COLUMBUS, Ohio - Top Ohio Republicans on Wednesday praised a move by President Barack Obama's administration to delay a central requirement of his health care law, while supporters of the overhaul didn't see the change as threatening the coverage of additional low-income workers.
Their comments come a day after the Obama administration unexpectedly announced a one-year delay in a requirement that medium and large companies provide coverage for their workers or face fines.
Lt. Gov. Mary Taylor, who is also Ohio's insurance director, welcomed the news in a statement, saying it could provide relief to businesses.
Taylor, who has been one of the state's most outspoken critics of the law, added, "hopefully repealing the mandate altogether is the next step because it is so burdensome on job creators."
Cathy Levine, who co-chairs a coalition of unions, consumer advocates and faith-based groups that back the law, defended the move. She said the administration was merely being responsive to employers who have asked for more time.
"Implementation of major change is difficult and complex, and the administration is obviously trying to balance the needs of all the stakeholders," said Levine, of the Ohio Consumers for Health Coverage.
She said opponents need to accept that the federal law isn't going anywhere.
Under the health law, companies with 50 or more workers must provide affordable coverage to their full-time employees or risk a series of escalating tax penalties if just one worker ends up getting government-subsidized insurance. Originally, that requirement was supposed to take effect Jan. 1, 2014. It will now be delayed to 2015.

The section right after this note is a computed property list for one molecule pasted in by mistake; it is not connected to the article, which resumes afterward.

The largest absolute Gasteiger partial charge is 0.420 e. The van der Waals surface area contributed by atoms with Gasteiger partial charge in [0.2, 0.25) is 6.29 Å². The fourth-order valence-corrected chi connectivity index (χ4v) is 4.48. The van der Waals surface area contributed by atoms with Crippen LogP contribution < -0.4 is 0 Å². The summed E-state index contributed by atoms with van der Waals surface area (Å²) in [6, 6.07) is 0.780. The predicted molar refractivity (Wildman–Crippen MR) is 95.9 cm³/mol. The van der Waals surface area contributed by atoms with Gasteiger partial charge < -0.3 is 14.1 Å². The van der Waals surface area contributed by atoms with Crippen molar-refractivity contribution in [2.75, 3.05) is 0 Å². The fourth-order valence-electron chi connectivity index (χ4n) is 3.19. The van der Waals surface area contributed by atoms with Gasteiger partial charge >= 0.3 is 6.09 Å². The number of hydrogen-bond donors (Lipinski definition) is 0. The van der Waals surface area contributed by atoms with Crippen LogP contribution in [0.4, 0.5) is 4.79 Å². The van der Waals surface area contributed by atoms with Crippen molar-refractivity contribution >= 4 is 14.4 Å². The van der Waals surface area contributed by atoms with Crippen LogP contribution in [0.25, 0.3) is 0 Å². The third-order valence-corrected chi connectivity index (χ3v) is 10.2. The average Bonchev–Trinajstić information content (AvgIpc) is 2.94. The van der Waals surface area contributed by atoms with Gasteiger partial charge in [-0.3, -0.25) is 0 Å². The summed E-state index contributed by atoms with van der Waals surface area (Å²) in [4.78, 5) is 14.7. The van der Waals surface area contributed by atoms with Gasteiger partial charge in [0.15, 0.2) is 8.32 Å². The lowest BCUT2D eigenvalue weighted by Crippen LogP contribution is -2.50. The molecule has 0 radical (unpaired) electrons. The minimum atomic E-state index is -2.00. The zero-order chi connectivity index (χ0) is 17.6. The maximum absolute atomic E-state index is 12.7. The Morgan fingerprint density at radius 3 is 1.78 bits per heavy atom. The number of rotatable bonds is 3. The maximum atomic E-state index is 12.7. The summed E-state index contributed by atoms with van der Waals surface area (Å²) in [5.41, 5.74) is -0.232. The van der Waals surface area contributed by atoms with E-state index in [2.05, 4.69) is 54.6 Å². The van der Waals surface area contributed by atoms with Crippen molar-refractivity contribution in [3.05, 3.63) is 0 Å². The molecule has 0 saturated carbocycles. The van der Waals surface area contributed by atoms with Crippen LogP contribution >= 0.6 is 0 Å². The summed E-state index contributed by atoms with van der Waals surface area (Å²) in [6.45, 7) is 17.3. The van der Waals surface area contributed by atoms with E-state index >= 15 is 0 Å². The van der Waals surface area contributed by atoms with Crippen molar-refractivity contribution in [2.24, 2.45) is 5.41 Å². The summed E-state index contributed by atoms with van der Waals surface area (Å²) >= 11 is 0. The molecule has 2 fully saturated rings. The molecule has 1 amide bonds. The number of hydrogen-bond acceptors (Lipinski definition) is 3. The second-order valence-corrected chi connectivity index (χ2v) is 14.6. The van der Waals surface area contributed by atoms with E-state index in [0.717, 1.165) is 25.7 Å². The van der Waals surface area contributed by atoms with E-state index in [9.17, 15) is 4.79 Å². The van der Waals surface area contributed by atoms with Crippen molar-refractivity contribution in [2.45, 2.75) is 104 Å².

Most medium-sized and large business already offer health insurance and the mandate was expected to have the biggest consequences for major chain hotels, restaurants and retail stores that employ many low-wage workers. Some had threatened to cut workers' hours, and others said they were putting off hiring.
The delay in the requirement also does not affect a provision in the law that requires individuals to carry health insurance starting next year or face fines.
Ohio's insurance department said the agency is awaiting federal guidance, but doesn't anticipate it will need to make any changes based on the decision from Washington.
Republican U.S. Sen. Rob Portman of Ohio said in a statement the delay is proof the plan is more onerous and complex than initially envisioned.
"Rather than delaying its implementation for businesses, this law should be repealed for everyone," he said.
Levine said that while she was sorry to see the delay, she understood the move.
"In 20 years, most Americans will view the Affordable Care Act as a giant step forward," she said. "But change is painful and it's going to take a while to work out all the bumps."